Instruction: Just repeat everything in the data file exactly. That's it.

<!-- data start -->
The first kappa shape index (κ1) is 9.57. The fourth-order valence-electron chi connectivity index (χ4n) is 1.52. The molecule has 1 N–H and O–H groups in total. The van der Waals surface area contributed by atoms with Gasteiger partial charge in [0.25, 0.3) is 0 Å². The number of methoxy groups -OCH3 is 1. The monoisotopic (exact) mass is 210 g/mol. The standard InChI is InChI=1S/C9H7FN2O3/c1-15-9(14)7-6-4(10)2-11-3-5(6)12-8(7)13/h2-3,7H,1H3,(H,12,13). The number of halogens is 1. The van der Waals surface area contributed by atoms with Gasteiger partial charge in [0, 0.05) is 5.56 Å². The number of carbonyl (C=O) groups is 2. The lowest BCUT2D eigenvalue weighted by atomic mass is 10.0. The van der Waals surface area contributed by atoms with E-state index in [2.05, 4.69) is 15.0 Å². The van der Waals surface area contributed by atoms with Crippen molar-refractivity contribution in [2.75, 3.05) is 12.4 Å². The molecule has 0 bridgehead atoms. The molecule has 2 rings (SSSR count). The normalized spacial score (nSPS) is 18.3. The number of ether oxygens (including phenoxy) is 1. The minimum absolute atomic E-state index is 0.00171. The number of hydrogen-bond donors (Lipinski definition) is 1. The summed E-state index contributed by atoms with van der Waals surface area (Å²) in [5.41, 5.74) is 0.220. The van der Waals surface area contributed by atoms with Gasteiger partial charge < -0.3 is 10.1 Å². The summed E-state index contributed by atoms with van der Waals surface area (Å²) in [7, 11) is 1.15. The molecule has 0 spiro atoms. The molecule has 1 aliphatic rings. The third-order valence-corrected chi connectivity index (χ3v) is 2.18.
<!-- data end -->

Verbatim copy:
The first kappa shape index (κ1) is 9.57. The fourth-order valence-electron chi connectivity index (χ4n) is 1.52. The molecule has 1 N–H and O–H groups in total. The van der Waals surface area contributed by atoms with Gasteiger partial charge in [0.25, 0.3) is 0 Å². The number of methoxy groups -OCH3 is 1. The monoisotopic (exact) mass is 210 g/mol. The standard InChI is InChI=1S/C9H7FN2O3/c1-15-9(14)7-6-4(10)2-11-3-5(6)12-8(7)13/h2-3,7H,1H3,(H,12,13). The number of halogens is 1. The van der Waals surface area contributed by atoms with Gasteiger partial charge in [0, 0.05) is 5.56 Å². The number of carbonyl (C=O) groups is 2. The lowest BCUT2D eigenvalue weighted by atomic mass is 10.0. The van der Waals surface area contributed by atoms with E-state index in [2.05, 4.69) is 15.0 Å². The van der Waals surface area contributed by atoms with Crippen molar-refractivity contribution in [2.75, 3.05) is 12.4 Å². The molecule has 0 bridgehead atoms. The molecule has 2 rings (SSSR count). The normalized spacial score (nSPS) is 18.3. The number of ether oxygens (including phenoxy) is 1. The minimum absolute atomic E-state index is 0.00171. The number of hydrogen-bond donors (Lipinski definition) is 1. The summed E-state index contributed by atoms with van der Waals surface area (Å²) in [5.41, 5.74) is 0.220. The van der Waals surface area contributed by atoms with Gasteiger partial charge < -0.3 is 10.1 Å². The summed E-state index contributed by atoms with van der Waals surface area (Å²) in [7, 11) is 1.15. The molecule has 0 spiro atoms. The molecule has 1 aliphatic rings. The third-order valence-corrected chi connectivity index (χ3v) is 2.18.